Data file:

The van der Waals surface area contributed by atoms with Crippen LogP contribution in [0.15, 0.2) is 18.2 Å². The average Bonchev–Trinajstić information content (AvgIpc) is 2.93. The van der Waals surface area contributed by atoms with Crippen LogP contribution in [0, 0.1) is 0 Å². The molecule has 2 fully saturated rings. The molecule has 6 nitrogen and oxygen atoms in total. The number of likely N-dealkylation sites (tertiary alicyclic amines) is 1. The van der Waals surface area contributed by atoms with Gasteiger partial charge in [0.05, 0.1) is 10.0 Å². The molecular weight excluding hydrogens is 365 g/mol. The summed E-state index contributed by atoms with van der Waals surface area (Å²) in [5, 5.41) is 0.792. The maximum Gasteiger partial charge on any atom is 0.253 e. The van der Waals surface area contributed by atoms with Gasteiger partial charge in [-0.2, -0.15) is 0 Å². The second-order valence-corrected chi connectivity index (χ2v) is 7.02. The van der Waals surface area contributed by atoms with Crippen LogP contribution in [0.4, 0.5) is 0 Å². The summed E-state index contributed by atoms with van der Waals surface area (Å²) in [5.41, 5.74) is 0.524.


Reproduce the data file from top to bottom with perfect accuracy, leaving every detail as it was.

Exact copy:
The van der Waals surface area contributed by atoms with Crippen LogP contribution in [0.15, 0.2) is 18.2 Å². The average Bonchev–Trinajstić information content (AvgIpc) is 2.93. The van der Waals surface area contributed by atoms with Crippen LogP contribution in [0, 0.1) is 0 Å². The molecule has 2 fully saturated rings. The molecule has 6 nitrogen and oxygen atoms in total. The number of likely N-dealkylation sites (tertiary alicyclic amines) is 1. The van der Waals surface area contributed by atoms with Gasteiger partial charge in [0.05, 0.1) is 10.0 Å². The molecular weight excluding hydrogens is 365 g/mol. The summed E-state index contributed by atoms with van der Waals surface area (Å²) in [5, 5.41) is 0.792. The maximum Gasteiger partial charge on any atom is 0.253 e. The van der Waals surface area contributed by atoms with Gasteiger partial charge in [-0.2, -0.15) is 0 Å². The second-order valence-corrected chi connectivity index (χ2v) is 7.02. The van der Waals surface area contributed by atoms with Crippen LogP contribution in [0.4, 0.5) is 0 Å². The summed E-state index contributed by atoms with van der Waals surface area (Å²) in [5.41, 5.74) is 0.524.